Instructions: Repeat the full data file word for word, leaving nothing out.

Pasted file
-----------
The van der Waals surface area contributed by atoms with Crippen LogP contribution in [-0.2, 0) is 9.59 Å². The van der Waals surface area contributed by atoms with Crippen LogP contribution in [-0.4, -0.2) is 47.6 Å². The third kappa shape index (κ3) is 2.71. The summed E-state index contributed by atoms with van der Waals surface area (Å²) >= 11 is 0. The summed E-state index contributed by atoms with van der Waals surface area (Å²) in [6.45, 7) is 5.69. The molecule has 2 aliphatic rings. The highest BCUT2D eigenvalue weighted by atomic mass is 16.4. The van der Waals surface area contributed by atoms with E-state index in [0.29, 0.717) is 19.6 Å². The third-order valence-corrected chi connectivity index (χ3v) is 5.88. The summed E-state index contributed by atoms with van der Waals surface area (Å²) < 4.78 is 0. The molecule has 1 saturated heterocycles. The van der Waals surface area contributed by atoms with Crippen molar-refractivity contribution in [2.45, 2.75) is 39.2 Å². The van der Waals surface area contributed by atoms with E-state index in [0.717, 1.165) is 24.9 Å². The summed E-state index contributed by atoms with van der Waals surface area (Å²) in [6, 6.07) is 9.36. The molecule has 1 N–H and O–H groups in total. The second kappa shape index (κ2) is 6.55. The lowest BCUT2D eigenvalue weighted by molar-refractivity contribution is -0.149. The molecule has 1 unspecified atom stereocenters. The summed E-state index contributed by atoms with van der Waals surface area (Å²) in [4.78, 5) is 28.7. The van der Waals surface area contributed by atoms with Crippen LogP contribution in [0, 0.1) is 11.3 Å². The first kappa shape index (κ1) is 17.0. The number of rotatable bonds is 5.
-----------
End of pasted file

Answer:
The van der Waals surface area contributed by atoms with Crippen LogP contribution in [-0.2, 0) is 9.59 Å². The van der Waals surface area contributed by atoms with Crippen LogP contribution in [-0.4, -0.2) is 47.6 Å². The third kappa shape index (κ3) is 2.71. The summed E-state index contributed by atoms with van der Waals surface area (Å²) >= 11 is 0. The summed E-state index contributed by atoms with van der Waals surface area (Å²) in [6.45, 7) is 5.69. The molecule has 2 aliphatic rings. The highest BCUT2D eigenvalue weighted by atomic mass is 16.4. The van der Waals surface area contributed by atoms with E-state index in [0.29, 0.717) is 19.6 Å². The third-order valence-corrected chi connectivity index (χ3v) is 5.88. The summed E-state index contributed by atoms with van der Waals surface area (Å²) < 4.78 is 0. The molecule has 1 saturated heterocycles. The van der Waals surface area contributed by atoms with Crippen molar-refractivity contribution in [2.45, 2.75) is 39.2 Å². The van der Waals surface area contributed by atoms with E-state index in [0.717, 1.165) is 24.9 Å². The summed E-state index contributed by atoms with van der Waals surface area (Å²) in [6, 6.07) is 9.36. The molecule has 1 N–H and O–H groups in total. The second kappa shape index (κ2) is 6.55. The lowest BCUT2D eigenvalue weighted by molar-refractivity contribution is -0.149. The molecule has 1 unspecified atom stereocenters. The summed E-state index contributed by atoms with van der Waals surface area (Å²) in [4.78, 5) is 28.7. The van der Waals surface area contributed by atoms with Crippen LogP contribution in [0, 0.1) is 11.3 Å². The first kappa shape index (κ1) is 17.0. The number of rotatable bonds is 5.